I love the idea of a Christmas tree, cut to bring into the house and decorated with lights and signs of plenty, protection against the darkening days. The pagan tradition seems to work, because once the offering is made, the days soon become longer.

o Tannenbaum!

Would Charlie Brown's Christmas have been special without the quest for the perfect tree?

And more particularly, would the Christmas Special have been the same without the Vince Guaraldi Trio soundtrack?

Friday, December 10, 2010

Barbera d'Asti

Barbera grapes are the most plentifully grown in Italy, with a family vine that twists back to at least the 13th century.  Although, you can quibble about the heritage because it didn't enter the 'official' books of Piedmont region until the late 1700's

I picked up a bottle of Barbera d'Asti after admiring the sepia-toned label from Bricco dei Guazzi:

This wine is a feast for the senses with loads of smoke, earth, spice, black pepper, mushroom, dark berry and meat on the nose. As if all that wasn't enough, the follow-through on the palate is lip-smackingly flavourful. This well balanced, dry, medium-bodied wine, with its soft silky tannins, will show well alongside grilled red meat and aged cheeses. (VINTAGES panel, Feb. 2010)

There are a few Barbera d'Asti labels.  To qualify for the DOGC ranking, 85% Barbera grapes must be used, and it must be made following the harvest but before March 1.  If you are fortunate to be born in Northern Italy, this could be your everyday table wine.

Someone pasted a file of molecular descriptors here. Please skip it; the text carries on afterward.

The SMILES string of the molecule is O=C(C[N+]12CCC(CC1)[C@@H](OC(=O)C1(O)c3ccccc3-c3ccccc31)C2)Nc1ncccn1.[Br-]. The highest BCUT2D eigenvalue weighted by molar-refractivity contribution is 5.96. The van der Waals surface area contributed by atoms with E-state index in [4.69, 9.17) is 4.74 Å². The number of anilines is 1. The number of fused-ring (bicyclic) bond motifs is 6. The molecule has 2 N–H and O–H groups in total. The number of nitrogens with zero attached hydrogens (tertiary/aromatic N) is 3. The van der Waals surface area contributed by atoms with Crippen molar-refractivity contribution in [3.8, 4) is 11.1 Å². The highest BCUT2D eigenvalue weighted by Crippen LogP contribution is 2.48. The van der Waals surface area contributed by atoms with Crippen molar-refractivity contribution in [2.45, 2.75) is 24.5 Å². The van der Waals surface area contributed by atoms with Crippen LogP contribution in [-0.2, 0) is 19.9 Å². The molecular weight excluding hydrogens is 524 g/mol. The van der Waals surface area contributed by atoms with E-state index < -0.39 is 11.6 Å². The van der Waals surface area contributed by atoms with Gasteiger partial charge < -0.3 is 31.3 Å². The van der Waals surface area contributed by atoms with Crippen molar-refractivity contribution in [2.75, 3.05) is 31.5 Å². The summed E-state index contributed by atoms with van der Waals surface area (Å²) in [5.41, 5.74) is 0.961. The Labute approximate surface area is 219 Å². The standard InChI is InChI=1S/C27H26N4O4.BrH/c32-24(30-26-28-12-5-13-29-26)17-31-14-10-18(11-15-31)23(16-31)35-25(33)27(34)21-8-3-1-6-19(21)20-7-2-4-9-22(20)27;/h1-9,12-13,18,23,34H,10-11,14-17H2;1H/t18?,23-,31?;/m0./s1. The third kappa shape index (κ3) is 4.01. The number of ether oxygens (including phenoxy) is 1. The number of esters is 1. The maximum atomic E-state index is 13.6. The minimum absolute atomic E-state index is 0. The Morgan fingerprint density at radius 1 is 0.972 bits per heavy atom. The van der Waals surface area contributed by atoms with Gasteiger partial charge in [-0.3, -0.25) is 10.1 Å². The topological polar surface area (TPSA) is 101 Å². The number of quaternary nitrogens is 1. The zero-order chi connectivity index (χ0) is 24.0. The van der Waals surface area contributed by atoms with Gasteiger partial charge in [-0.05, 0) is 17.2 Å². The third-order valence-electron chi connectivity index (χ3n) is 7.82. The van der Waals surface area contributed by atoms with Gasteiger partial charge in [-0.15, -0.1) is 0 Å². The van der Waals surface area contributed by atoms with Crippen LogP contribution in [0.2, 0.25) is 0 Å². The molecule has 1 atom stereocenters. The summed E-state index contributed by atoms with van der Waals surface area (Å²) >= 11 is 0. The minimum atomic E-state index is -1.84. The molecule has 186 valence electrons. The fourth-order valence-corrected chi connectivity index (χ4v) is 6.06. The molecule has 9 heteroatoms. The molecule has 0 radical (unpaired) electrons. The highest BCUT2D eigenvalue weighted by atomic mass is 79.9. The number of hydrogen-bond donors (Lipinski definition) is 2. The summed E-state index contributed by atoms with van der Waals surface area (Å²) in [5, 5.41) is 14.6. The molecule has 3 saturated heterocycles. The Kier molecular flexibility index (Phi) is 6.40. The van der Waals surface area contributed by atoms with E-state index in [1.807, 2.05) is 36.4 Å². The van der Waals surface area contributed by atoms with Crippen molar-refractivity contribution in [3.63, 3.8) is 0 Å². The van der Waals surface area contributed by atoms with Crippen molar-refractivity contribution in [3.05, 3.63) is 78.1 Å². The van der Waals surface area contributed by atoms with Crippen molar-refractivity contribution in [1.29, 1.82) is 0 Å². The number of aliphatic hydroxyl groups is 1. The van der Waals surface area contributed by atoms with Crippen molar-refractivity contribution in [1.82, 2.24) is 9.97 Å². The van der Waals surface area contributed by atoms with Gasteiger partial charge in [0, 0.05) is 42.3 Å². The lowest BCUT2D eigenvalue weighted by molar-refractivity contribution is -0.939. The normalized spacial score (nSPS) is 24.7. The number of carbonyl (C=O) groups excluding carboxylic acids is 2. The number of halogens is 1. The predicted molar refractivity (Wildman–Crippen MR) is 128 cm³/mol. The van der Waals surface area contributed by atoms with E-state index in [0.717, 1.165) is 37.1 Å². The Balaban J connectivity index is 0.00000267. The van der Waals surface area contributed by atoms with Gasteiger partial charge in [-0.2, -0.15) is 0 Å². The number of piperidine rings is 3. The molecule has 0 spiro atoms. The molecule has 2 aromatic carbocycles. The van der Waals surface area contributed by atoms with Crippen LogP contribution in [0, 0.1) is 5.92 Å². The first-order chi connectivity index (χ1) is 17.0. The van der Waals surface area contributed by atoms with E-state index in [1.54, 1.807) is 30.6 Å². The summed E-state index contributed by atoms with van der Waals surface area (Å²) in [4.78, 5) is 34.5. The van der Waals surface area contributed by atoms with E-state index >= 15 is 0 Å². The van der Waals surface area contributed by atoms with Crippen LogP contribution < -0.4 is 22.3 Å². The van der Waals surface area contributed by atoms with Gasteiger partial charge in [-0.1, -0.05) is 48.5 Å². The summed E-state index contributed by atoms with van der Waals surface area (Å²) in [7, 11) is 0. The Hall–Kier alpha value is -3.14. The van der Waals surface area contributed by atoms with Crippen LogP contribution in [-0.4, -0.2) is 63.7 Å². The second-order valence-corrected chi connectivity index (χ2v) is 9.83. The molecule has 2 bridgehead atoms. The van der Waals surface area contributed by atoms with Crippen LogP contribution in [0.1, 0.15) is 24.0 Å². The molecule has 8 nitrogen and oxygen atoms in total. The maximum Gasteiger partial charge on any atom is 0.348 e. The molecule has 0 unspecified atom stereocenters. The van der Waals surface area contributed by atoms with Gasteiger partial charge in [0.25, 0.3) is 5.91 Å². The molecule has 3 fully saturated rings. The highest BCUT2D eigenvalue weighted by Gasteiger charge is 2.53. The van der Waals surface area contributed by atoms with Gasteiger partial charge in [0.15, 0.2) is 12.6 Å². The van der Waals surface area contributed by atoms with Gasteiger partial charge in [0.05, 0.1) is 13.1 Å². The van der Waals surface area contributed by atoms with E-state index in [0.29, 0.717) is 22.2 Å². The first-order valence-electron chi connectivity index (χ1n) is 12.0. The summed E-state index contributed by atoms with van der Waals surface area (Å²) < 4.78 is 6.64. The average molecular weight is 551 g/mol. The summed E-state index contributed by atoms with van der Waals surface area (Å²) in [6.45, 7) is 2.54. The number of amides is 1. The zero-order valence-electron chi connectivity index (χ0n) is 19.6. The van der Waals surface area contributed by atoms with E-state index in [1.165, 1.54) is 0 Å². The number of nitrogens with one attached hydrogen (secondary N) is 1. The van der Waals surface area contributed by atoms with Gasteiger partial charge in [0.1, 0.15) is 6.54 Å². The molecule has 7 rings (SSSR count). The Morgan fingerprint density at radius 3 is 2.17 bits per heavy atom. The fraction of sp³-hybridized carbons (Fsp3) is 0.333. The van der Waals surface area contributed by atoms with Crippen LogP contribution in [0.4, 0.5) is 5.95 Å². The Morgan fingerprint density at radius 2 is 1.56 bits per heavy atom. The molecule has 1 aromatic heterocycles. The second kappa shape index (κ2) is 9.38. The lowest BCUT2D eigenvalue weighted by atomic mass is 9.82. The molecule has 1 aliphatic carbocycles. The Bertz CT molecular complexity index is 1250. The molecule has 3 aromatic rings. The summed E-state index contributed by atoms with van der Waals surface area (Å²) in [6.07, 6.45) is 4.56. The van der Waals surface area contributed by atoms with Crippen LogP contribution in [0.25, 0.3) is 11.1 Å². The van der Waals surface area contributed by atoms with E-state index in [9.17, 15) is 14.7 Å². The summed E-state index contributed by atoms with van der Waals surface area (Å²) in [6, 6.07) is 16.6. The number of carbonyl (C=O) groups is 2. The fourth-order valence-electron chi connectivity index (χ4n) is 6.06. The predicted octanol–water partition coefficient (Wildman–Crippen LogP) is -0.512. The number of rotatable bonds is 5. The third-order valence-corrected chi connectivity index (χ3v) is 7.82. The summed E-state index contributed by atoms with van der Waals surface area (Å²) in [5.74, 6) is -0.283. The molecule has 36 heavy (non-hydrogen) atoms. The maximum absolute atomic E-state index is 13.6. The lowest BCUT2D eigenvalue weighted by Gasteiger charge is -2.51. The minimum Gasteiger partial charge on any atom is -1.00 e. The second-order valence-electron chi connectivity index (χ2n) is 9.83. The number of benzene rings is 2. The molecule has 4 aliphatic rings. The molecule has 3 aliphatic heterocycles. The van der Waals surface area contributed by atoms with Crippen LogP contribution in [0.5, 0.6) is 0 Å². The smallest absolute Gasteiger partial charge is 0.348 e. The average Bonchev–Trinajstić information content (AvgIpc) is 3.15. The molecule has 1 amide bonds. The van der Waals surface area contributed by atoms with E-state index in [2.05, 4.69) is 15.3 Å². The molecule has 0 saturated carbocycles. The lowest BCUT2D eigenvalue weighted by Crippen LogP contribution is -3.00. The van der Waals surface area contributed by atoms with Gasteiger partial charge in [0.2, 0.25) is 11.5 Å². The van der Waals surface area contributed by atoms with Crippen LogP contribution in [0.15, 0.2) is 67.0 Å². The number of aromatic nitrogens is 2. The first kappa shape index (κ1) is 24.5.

Nice finish.

Barbera Asti
A juicy glugger
tasting notes

Monday, December 6, 2010


I went looking for images of snowflakes to show how beautiful and unique they all are - early in the season it isn't hard to appreciate their fluffy beauty.

Came across this and it made me smile....

a most unlikely source

Friday, November 26, 2010

An unlikely friendship

Maelzel was quite the character.  He patented the metronome in 1815 - stealing the invention a man named Winkel had constructed two years earlier. Even today most history books credit him as the inventor.

1813 was an auspicious year for Maelzel, because that's also when he met Ludwig Van.

Beethoven unwittingly befriended the Austrian when he constructed some 'ear trumpets' to help him with his hearing loss.  The maestro obliged his new friend by writing a special composition for an instrument Maelzel invented called a 'panharmonican'.  Things turned ugly when the 'inventor' claimed the composition as his own.  Beethoven sued.  Pretty audacious.

By that time the con artist was well-practised.  He purchased an invention called the Automaton Chess Player in 1804 and had been touring it for many years. Players would sit at the table opposite the mechanized  'Turk'  whose arms would mysteriously move pieces to win matches on the board.  Edgar Allan Poe wrote a full account of the spectacle and great intellects debated the nature of mechanized intelligence.  The whole thing was exposed as a fraud sometime between 1820 - 1826 (depending on the source) when two young boys watched as a very small chess master climbed into a hidden compartment.  When it had finally been exposed, the Automaton had entertained audiences for over 80 years, 20 of them with Maelzel.